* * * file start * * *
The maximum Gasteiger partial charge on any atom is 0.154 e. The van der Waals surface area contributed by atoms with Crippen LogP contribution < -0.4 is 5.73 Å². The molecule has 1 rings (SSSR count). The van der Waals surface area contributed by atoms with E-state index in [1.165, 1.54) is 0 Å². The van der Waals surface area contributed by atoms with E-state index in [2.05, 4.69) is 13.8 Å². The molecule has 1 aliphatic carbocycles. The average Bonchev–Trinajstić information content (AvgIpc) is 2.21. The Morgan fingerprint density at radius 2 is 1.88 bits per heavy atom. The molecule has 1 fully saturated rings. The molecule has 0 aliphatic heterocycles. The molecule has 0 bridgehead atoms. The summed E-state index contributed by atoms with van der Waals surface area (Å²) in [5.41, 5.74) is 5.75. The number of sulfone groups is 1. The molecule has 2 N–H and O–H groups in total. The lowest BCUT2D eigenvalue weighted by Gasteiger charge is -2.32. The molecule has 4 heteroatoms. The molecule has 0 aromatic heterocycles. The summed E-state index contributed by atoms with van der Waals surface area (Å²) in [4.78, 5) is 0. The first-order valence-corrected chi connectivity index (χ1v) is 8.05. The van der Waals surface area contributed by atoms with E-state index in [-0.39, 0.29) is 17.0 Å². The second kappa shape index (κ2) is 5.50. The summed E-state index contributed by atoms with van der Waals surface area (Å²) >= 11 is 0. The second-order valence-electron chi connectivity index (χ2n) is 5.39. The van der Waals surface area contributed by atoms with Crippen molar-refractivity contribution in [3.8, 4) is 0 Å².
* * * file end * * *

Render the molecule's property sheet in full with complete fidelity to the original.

The maximum Gasteiger partial charge on any atom is 0.154 e. The van der Waals surface area contributed by atoms with Crippen LogP contribution < -0.4 is 5.73 Å². The molecule has 1 rings (SSSR count). The van der Waals surface area contributed by atoms with E-state index in [1.165, 1.54) is 0 Å². The van der Waals surface area contributed by atoms with E-state index in [2.05, 4.69) is 13.8 Å². The molecule has 1 aliphatic carbocycles. The average Bonchev–Trinajstić information content (AvgIpc) is 2.21. The Morgan fingerprint density at radius 2 is 1.88 bits per heavy atom. The molecule has 1 fully saturated rings. The molecule has 0 aliphatic heterocycles. The molecule has 0 bridgehead atoms. The summed E-state index contributed by atoms with van der Waals surface area (Å²) in [5.41, 5.74) is 5.75. The number of sulfone groups is 1. The molecule has 2 N–H and O–H groups in total. The lowest BCUT2D eigenvalue weighted by Gasteiger charge is -2.32. The molecule has 4 heteroatoms. The molecule has 0 aromatic heterocycles. The summed E-state index contributed by atoms with van der Waals surface area (Å²) in [4.78, 5) is 0. The first-order valence-corrected chi connectivity index (χ1v) is 8.05. The van der Waals surface area contributed by atoms with E-state index in [-0.39, 0.29) is 17.0 Å². The second kappa shape index (κ2) is 5.50. The summed E-state index contributed by atoms with van der Waals surface area (Å²) >= 11 is 0. The second-order valence-electron chi connectivity index (χ2n) is 5.39. The van der Waals surface area contributed by atoms with Crippen molar-refractivity contribution in [3.8, 4) is 0 Å².